When Nurturing Requires Saying ‘No.’

Many weeks ago, I came across my baby book. My mother had kept notes about me until I was four. I did not speak until I was three and then it was in full sentences.
She commented that I started dancing when I was three and had a good sense of rhythm and was very bossy to our new tri-color puppy, Chips. When I was four, she commented again about how attentive and remarkably nurturing I was to him at such an early age.
I am now 68 and Chips is long gone. I have held the mantle of nurturing all these years, sometimes to my own detriment, loaning $250K to a business partner with the disguised hope that she would finally accept me. Or, bringing so many rescued dogs and cats to my house, that I developed asthma.
Or, always putting my needs second so that the person or animal in front of me would feel intact.
Behind me, there is a cacophony of sounds that I both want to silence and celebrate for my “goodness,” but are those voices pure and genuinely coming from my heart? Or is there a need that has operated compulsively all these years in secret?
I have played a parlor game at parties over the years and in my coaching program, in which I ask:
“How would you answer if you were to be awakened at 3 am and asked what your #1 skill is?”
For me, it was always nurturing, hands down.
It’s always been a great question, enlisting interesting answers that then birthed conversations that were even more introspective.
But here’s the thing: It never felt “clean,” instead of the action bringing a sense of calmness and ease, it left me feeling that there was still unfinished “stuff.” Like closing a door that still felt ajar. Being nurturing had no boundaries.12 dogs, 12 cats. I rest my case, your honor.
The need to nurture had been so consistent that I finally succumbed to labeling it as an addiction—compulsive behavior that backfires. I could not come to terms with my behaviors; it was always all or nothing. I was always saving someone or living with the haunting image of my failure.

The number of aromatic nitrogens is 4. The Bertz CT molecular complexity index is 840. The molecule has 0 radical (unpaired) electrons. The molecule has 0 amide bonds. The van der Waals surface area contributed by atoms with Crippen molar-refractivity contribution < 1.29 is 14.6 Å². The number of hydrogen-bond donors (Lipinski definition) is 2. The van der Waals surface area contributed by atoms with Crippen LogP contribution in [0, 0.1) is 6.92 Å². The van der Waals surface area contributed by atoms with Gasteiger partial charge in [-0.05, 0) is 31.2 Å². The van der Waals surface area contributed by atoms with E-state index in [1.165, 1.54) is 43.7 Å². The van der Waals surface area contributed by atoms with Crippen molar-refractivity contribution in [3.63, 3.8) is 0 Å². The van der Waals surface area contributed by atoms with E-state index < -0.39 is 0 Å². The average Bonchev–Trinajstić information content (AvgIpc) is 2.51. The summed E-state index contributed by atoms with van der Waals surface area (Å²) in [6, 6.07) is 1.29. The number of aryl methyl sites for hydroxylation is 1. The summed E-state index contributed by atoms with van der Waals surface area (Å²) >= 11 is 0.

That understanding of those behaviors has eluded me my entire life… Until today.
I live in a world of truths, as painful as they can be at times. For me, it’s the only game in town; the truth has set me free. It has been emotionally expensive resulting in frugal behaviors, but that is the point; don’t waste emotions attempting to capture the very thing I need to let go of.
We must let go of the illusion that our need to rescue is healthy. In order to reclaim our authentic self, we need to be straight about our true choices in that moment.
Our needs drive our choices. It’s really about seeing the nugget of truth within a dark, heavy fog, where clarity is elusive by choice.
The design is about choice; do I continue to support the illusion or put the work into releasing it?
I chose the latter, difficult as it was at times.
But, as I teach others, as we heal in one area, a domino effect is created. It then impacts other areas and brings more clarity, not unlike the Redcoats from the Revolutionary War; as one moved forward, the others moved in unison.
My favorite questions have always been: Who has control? The needs or you? How do you get control?
Having control is about knowing the truth. And that can be emotionally expensive; it might entail setting boundaries where none had lived. Or, not accepting comments from a family member, that you think are offensive, or finally confronting your partner about his abusiveness, or finally telling the dog to stay off the sofa.
I am at the intersection of truth and dare to answer the questions: What do I want… how do I want to live my life, what is no longer negotiable?
It’s time for me to show up… bubbles, bangles, and beads notwithstanding.

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